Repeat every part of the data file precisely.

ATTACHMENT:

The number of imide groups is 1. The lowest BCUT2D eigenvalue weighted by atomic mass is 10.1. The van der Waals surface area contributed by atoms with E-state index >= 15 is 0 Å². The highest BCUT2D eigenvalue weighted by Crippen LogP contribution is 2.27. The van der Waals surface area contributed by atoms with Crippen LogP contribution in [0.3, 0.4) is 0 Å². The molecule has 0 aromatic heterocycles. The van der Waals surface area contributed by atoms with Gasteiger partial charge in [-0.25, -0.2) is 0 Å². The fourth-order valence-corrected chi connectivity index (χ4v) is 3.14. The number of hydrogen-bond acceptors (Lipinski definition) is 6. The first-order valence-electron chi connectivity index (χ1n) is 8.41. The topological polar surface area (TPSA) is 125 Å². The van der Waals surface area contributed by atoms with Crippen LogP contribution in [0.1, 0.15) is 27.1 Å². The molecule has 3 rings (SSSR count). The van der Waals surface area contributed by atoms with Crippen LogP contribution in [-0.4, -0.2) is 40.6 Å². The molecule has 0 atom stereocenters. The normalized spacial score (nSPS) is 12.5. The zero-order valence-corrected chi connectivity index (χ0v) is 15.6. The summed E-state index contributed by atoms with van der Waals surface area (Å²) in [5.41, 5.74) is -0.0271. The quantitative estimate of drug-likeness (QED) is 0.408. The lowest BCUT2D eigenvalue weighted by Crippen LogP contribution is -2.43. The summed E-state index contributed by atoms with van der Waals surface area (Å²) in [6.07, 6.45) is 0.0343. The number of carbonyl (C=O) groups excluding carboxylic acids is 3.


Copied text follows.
The number of imide groups is 1. The lowest BCUT2D eigenvalue weighted by atomic mass is 10.1. The van der Waals surface area contributed by atoms with E-state index >= 15 is 0 Å². The highest BCUT2D eigenvalue weighted by Crippen LogP contribution is 2.27. The van der Waals surface area contributed by atoms with Crippen LogP contribution in [0.3, 0.4) is 0 Å². The molecule has 0 aromatic heterocycles. The van der Waals surface area contributed by atoms with Gasteiger partial charge in [-0.25, -0.2) is 0 Å². The fourth-order valence-corrected chi connectivity index (χ4v) is 3.14. The number of hydrogen-bond acceptors (Lipinski definition) is 6. The first-order valence-electron chi connectivity index (χ1n) is 8.41. The topological polar surface area (TPSA) is 125 Å². The van der Waals surface area contributed by atoms with Crippen LogP contribution in [0.1, 0.15) is 27.1 Å². The molecule has 3 rings (SSSR count). The van der Waals surface area contributed by atoms with Crippen LogP contribution in [-0.4, -0.2) is 40.6 Å². The molecule has 0 atom stereocenters. The normalized spacial score (nSPS) is 12.5. The zero-order valence-corrected chi connectivity index (χ0v) is 15.6. The summed E-state index contributed by atoms with van der Waals surface area (Å²) in [5.41, 5.74) is -0.0271. The quantitative estimate of drug-likeness (QED) is 0.408. The lowest BCUT2D eigenvalue weighted by Crippen LogP contribution is -2.43. The summed E-state index contributed by atoms with van der Waals surface area (Å²) in [6.07, 6.45) is 0.0343. The number of carbonyl (C=O) groups excluding carboxylic acids is 3.